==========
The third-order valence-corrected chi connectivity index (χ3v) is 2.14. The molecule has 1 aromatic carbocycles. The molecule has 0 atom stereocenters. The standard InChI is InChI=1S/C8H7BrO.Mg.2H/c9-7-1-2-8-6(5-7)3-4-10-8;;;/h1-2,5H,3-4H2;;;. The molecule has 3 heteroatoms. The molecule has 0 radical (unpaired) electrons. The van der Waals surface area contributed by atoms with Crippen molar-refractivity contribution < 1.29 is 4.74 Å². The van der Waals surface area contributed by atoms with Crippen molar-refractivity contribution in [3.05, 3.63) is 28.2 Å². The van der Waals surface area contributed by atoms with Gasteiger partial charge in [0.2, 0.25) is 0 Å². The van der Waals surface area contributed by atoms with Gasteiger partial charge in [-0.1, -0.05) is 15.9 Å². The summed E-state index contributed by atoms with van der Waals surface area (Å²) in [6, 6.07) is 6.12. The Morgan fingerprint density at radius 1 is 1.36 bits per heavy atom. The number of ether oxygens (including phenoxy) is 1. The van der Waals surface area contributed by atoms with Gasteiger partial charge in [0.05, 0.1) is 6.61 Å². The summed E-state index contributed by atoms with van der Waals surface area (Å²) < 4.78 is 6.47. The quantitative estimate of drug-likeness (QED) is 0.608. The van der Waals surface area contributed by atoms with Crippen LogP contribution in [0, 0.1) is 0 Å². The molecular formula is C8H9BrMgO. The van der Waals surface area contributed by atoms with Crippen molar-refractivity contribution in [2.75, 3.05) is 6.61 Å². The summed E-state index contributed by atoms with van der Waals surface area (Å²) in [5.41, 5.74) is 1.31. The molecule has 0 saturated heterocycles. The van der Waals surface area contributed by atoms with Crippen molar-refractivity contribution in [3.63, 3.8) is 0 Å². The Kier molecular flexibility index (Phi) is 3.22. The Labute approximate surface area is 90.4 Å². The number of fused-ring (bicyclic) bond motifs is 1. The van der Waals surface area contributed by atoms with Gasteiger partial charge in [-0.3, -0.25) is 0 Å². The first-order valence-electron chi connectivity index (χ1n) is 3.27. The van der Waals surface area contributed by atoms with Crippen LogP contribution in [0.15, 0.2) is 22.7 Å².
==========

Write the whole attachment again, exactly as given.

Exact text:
The third-order valence-corrected chi connectivity index (χ3v) is 2.14. The molecule has 1 aromatic carbocycles. The molecule has 0 atom stereocenters. The standard InChI is InChI=1S/C8H7BrO.Mg.2H/c9-7-1-2-8-6(5-7)3-4-10-8;;;/h1-2,5H,3-4H2;;;. The molecule has 3 heteroatoms. The molecule has 0 radical (unpaired) electrons. The van der Waals surface area contributed by atoms with Crippen molar-refractivity contribution < 1.29 is 4.74 Å². The van der Waals surface area contributed by atoms with Crippen molar-refractivity contribution in [3.05, 3.63) is 28.2 Å². The van der Waals surface area contributed by atoms with Gasteiger partial charge in [0.2, 0.25) is 0 Å². The van der Waals surface area contributed by atoms with Gasteiger partial charge in [-0.1, -0.05) is 15.9 Å². The summed E-state index contributed by atoms with van der Waals surface area (Å²) in [6, 6.07) is 6.12. The Morgan fingerprint density at radius 1 is 1.36 bits per heavy atom. The number of ether oxygens (including phenoxy) is 1. The van der Waals surface area contributed by atoms with Gasteiger partial charge in [0.05, 0.1) is 6.61 Å². The summed E-state index contributed by atoms with van der Waals surface area (Å²) < 4.78 is 6.47. The quantitative estimate of drug-likeness (QED) is 0.608. The van der Waals surface area contributed by atoms with Crippen LogP contribution in [0, 0.1) is 0 Å². The molecular formula is C8H9BrMgO. The van der Waals surface area contributed by atoms with Crippen molar-refractivity contribution in [2.75, 3.05) is 6.61 Å². The summed E-state index contributed by atoms with van der Waals surface area (Å²) in [5.41, 5.74) is 1.31. The molecule has 0 saturated heterocycles. The van der Waals surface area contributed by atoms with Crippen molar-refractivity contribution in [3.63, 3.8) is 0 Å². The Kier molecular flexibility index (Phi) is 3.22. The Labute approximate surface area is 90.4 Å². The number of fused-ring (bicyclic) bond motifs is 1. The van der Waals surface area contributed by atoms with Gasteiger partial charge in [-0.3, -0.25) is 0 Å². The first-order valence-electron chi connectivity index (χ1n) is 3.27. The van der Waals surface area contributed by atoms with Crippen LogP contribution in [0.15, 0.2) is 22.7 Å².